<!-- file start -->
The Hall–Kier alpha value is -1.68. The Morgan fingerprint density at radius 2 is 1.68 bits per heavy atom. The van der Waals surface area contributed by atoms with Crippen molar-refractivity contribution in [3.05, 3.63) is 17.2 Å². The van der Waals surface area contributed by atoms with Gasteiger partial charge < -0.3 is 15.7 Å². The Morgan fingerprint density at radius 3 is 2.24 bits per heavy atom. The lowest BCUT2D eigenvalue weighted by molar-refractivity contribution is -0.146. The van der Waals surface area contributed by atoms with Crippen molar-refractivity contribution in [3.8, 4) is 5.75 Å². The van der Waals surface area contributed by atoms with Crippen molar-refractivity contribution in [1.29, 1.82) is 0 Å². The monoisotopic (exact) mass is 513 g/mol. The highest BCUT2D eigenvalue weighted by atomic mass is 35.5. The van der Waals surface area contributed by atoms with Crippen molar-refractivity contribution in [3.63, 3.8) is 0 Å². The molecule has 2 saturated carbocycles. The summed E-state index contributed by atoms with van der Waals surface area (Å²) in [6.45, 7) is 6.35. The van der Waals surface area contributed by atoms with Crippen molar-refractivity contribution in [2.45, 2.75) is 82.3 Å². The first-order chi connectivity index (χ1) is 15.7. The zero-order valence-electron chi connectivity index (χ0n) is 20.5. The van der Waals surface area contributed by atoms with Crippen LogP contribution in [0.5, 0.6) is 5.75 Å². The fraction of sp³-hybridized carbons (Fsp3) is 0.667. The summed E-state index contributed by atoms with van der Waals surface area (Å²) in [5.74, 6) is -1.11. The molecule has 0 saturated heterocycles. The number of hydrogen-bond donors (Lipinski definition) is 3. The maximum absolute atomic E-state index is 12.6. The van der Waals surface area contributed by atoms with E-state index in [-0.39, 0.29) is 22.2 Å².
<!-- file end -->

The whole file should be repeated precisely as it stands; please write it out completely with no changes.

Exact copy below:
The Hall–Kier alpha value is -1.68. The Morgan fingerprint density at radius 2 is 1.68 bits per heavy atom. The van der Waals surface area contributed by atoms with Crippen molar-refractivity contribution in [3.05, 3.63) is 17.2 Å². The van der Waals surface area contributed by atoms with Gasteiger partial charge < -0.3 is 15.7 Å². The Morgan fingerprint density at radius 3 is 2.24 bits per heavy atom. The lowest BCUT2D eigenvalue weighted by molar-refractivity contribution is -0.146. The van der Waals surface area contributed by atoms with Crippen molar-refractivity contribution in [3.8, 4) is 5.75 Å². The van der Waals surface area contributed by atoms with Crippen molar-refractivity contribution in [1.29, 1.82) is 0 Å². The monoisotopic (exact) mass is 513 g/mol. The highest BCUT2D eigenvalue weighted by atomic mass is 35.5. The van der Waals surface area contributed by atoms with Crippen molar-refractivity contribution in [3.63, 3.8) is 0 Å². The molecule has 2 saturated carbocycles. The summed E-state index contributed by atoms with van der Waals surface area (Å²) in [6.45, 7) is 6.35. The van der Waals surface area contributed by atoms with Crippen molar-refractivity contribution in [2.45, 2.75) is 82.3 Å². The first-order chi connectivity index (χ1) is 15.7. The zero-order valence-electron chi connectivity index (χ0n) is 20.5. The van der Waals surface area contributed by atoms with Crippen LogP contribution in [0.5, 0.6) is 5.75 Å². The fraction of sp³-hybridized carbons (Fsp3) is 0.667. The summed E-state index contributed by atoms with van der Waals surface area (Å²) in [5.74, 6) is -1.11. The molecule has 0 saturated heterocycles. The number of hydrogen-bond donors (Lipinski definition) is 3. The maximum absolute atomic E-state index is 12.6. The van der Waals surface area contributed by atoms with E-state index in [-0.39, 0.29) is 22.2 Å².